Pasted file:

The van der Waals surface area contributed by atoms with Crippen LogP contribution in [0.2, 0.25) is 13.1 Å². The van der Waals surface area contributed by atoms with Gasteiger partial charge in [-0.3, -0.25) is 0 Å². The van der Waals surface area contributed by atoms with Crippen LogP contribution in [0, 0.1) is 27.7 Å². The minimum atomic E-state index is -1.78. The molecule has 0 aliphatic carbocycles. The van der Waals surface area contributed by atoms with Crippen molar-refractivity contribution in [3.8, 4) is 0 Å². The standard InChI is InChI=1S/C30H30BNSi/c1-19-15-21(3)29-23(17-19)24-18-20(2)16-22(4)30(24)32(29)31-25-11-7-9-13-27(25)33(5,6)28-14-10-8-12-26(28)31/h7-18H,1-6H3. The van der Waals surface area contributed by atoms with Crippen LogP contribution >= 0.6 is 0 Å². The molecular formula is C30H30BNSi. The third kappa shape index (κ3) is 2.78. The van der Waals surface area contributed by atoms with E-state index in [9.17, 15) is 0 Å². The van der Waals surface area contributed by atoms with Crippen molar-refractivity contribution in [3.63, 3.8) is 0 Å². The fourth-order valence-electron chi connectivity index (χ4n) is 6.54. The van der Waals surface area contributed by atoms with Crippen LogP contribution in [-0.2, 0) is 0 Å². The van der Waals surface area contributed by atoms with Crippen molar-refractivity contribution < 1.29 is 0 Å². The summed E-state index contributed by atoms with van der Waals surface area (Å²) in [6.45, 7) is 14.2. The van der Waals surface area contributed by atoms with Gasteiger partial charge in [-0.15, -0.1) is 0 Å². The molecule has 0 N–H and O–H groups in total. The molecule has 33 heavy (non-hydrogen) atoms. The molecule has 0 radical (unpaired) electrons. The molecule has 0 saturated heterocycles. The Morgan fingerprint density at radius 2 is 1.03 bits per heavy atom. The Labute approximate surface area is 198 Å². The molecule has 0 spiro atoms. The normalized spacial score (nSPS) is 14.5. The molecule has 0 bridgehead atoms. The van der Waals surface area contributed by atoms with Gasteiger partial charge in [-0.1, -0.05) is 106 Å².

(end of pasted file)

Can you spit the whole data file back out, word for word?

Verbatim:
The van der Waals surface area contributed by atoms with Crippen LogP contribution in [0.2, 0.25) is 13.1 Å². The van der Waals surface area contributed by atoms with Gasteiger partial charge in [-0.3, -0.25) is 0 Å². The van der Waals surface area contributed by atoms with Crippen LogP contribution in [0, 0.1) is 27.7 Å². The minimum atomic E-state index is -1.78. The molecule has 0 aliphatic carbocycles. The van der Waals surface area contributed by atoms with Crippen molar-refractivity contribution in [3.8, 4) is 0 Å². The standard InChI is InChI=1S/C30H30BNSi/c1-19-15-21(3)29-23(17-19)24-18-20(2)16-22(4)30(24)32(29)31-25-11-7-9-13-27(25)33(5,6)28-14-10-8-12-26(28)31/h7-18H,1-6H3. The van der Waals surface area contributed by atoms with Crippen LogP contribution >= 0.6 is 0 Å². The molecular formula is C30H30BNSi. The third kappa shape index (κ3) is 2.78. The van der Waals surface area contributed by atoms with E-state index in [9.17, 15) is 0 Å². The van der Waals surface area contributed by atoms with Crippen molar-refractivity contribution in [3.63, 3.8) is 0 Å². The fourth-order valence-electron chi connectivity index (χ4n) is 6.54. The van der Waals surface area contributed by atoms with Crippen LogP contribution in [-0.2, 0) is 0 Å². The van der Waals surface area contributed by atoms with Crippen molar-refractivity contribution < 1.29 is 0 Å². The summed E-state index contributed by atoms with van der Waals surface area (Å²) in [6.45, 7) is 14.2. The van der Waals surface area contributed by atoms with Gasteiger partial charge in [-0.15, -0.1) is 0 Å². The molecule has 0 N–H and O–H groups in total. The molecule has 33 heavy (non-hydrogen) atoms. The molecule has 0 radical (unpaired) electrons. The molecule has 0 saturated heterocycles. The Morgan fingerprint density at radius 2 is 1.03 bits per heavy atom. The Labute approximate surface area is 198 Å². The molecule has 0 spiro atoms. The normalized spacial score (nSPS) is 14.5. The molecule has 0 bridgehead atoms. The van der Waals surface area contributed by atoms with Gasteiger partial charge in [-0.1, -0.05) is 106 Å².